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GOP joke, but an all-American job

Vaguely titled community organizers have deep roots in democracy.

September 18, 2008|Richard Fausset | Times Staff Writer

DETROIT — The elementary school moms didn't ask a lot of questions about this man Bill. They were too eager to tell him -- to tell anybody -- about the loose and snarling pit bulls, the gun-toting gangsters, and the dogcatchers and police who always seemed to come too late.

The principal, Helena Lazo, had introduced him simply: "Bill nos va a ayudar." Bill is going to help us.

When Bill O'Brien faced the five women at Roberto Clemente Learning Academy, he encouraged them to enumerate the problems plaguing their Southwest Detroit neighborhood. He propped an elbow on a table and listened.

When they had finished, he asked, with an impish grin: "So what else do kids do after school around here, besides shoot guns and let dogs loose on you?"

O'Brien, 60, stands out in this tough industrial neighborhood of working-class blacks, Appalachian whites and Latino immigrants. He is balding and tall, with the pinkish hue of an Irishman who has spent too much time in the sun. This morning, his open-collared dress shirt was tucked into a pair of gray slacks. He looked like a priest, perhaps, or a kindly English teacher.

He has, in fact, been both of those things, but for the last 30 years O'Brien has mostly been a professional community organizer. As job titles go, he is aware it is a nebulous one: For years, he said, he struggled to explain his work to his own mother.

These days, however, it isn't just his mother who is asking. Because Barack Obama spent a few years after college as a community organizer, the nation is weighing whether this little-understood job is a suitable prelude to the presidency.

Obama, the Democratic nominee, holds up his three years of organizing on Chicago's South Side, along with his stints in the U.S. Senate and Illinois Legislature, as proof of his commitment to public service.

Republicans have taken a harsher view: At the GOP convention this month, former New York Mayor Rudolph W. Giuliani drew a big laugh by simply uttering the phrase "community organizer" -- then adding, after a stand-up comedian's pause, "What?"

Alaska Gov. Sarah Palin, the GOP vice presidential nominee and former mayor of Wasilla, said that a small-town mayor is "sort of like a community organizer, except that you have actual responsibilities."

Some liberals contended that the attacks carried racial undertones because Obama, like many other community organizers, worked largely with poor minorities.

The confusion over the role of community organizers may stem from the fact that, by their own admission, anyone can qualify to be one, so long as they take a lead in motivating people to bring about change. The title could apply to the leaders of the Boston Tea Party or to modern-day antiabortion protesters.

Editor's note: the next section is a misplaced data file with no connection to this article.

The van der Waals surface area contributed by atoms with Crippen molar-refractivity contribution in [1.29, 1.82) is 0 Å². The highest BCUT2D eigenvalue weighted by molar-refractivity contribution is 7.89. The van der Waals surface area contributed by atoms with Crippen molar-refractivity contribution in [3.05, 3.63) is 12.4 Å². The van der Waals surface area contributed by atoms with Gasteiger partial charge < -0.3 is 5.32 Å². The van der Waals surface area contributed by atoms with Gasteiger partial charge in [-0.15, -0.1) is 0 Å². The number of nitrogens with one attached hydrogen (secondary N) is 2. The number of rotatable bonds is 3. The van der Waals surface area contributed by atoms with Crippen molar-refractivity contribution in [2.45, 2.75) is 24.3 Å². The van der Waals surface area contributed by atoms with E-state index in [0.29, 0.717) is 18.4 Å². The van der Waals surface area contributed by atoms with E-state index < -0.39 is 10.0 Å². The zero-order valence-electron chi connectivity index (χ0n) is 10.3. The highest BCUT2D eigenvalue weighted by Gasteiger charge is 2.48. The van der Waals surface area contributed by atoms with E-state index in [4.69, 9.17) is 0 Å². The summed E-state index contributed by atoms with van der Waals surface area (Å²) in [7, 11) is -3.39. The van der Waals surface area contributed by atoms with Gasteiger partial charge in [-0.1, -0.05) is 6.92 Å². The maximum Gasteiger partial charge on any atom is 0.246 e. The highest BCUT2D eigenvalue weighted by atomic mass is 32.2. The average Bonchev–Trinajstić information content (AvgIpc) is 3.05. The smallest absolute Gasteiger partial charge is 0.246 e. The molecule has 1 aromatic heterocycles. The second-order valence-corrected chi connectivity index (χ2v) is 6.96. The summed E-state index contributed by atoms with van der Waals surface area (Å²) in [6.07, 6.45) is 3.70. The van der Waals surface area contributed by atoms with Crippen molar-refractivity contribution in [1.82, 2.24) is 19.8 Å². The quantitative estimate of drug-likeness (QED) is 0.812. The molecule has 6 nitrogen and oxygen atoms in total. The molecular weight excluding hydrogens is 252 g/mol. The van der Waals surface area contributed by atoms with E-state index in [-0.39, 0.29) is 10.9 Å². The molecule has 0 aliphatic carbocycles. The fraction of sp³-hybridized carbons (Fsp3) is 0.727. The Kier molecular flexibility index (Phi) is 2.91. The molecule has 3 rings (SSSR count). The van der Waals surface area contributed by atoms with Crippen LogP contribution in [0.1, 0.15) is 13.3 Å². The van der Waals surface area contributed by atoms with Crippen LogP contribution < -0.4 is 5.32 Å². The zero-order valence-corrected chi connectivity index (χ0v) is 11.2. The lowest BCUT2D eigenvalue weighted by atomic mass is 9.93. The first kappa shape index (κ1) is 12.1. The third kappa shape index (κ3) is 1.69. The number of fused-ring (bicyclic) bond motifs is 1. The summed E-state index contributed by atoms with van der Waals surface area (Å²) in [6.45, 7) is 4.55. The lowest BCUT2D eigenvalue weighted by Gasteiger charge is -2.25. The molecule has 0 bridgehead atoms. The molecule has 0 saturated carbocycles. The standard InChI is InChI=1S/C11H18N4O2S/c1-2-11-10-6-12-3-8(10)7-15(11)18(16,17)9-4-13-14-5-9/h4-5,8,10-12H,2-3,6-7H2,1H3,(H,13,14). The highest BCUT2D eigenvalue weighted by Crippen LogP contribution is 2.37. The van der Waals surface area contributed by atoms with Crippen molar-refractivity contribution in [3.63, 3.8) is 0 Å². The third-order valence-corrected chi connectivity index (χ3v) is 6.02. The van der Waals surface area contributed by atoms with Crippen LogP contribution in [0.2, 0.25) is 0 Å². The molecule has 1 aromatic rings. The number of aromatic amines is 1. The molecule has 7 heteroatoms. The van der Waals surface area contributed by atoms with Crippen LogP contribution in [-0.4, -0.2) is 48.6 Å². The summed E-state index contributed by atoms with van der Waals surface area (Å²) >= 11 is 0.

Robert Fisher, a professor of social work at the University of Connecticut, argues that organizing, with its focus on helping citizens make their voices heard, is "as American as apple pie."

But O'Brien's style of organizing, like Obama's, also belongs to a specific tradition, one closely allied with the labor movement, the civil rights struggle and Christian peace and justice movements.

Both Obama and O'Brien worked for a time for nonprofits aligned with the Gamaliel Foundation, a group inspired by the work of Saul Alinsky, who organized poor neighborhoods around the Chicago stockyards in the 1930s. This month in the National Review, writer Stanley Kurtz cited Obama's organizing work as a "connection with the world of far-Left radicalism."

O'Brien winces at the idea that his is partisan work. The problems he tries to solve, he says, are practical.

Like the problems the mothers were having on the streets around the Roberto Clemente school. Everybody was complaining at the parents' meetings, they told him, but nothing was getting done.

"OK. Let's imagine the dogcatcher or the City Council person comes to your parents' meeting," O'Brien said, leaning casually in his chair. "You could demand something of him not on the telephone but in front of 100 people."

Audrey Troyer, 43, cocked an eyebrow. "You know what they'd tell us?" she said. "That they are short-handed."

"Do you believe it?" O'Brien asked.

The group agreed there were probably enough dogcatchers but it was more likely they were in the neighborhoods that complained louder. The squeaky wheel gets the grease, O'Brien told the women. They needed to squeak.


O'Brien gently suggested the next stage of the plan: Let the moms go talk to five equally ticked-off friends and persuade them to attend a meeting the next week. There, they could plan an even bigger meeting.

And maybe they could pressure public officials to show up at that bigger meeting. Maybe the parents could force them to promise more cops, more animal control. It is a tactic common to the Alinsky organizing style, one also used by Obama: Hold a big meeting and extract public promises -- the way to organize power for people who can't afford campaign donations.

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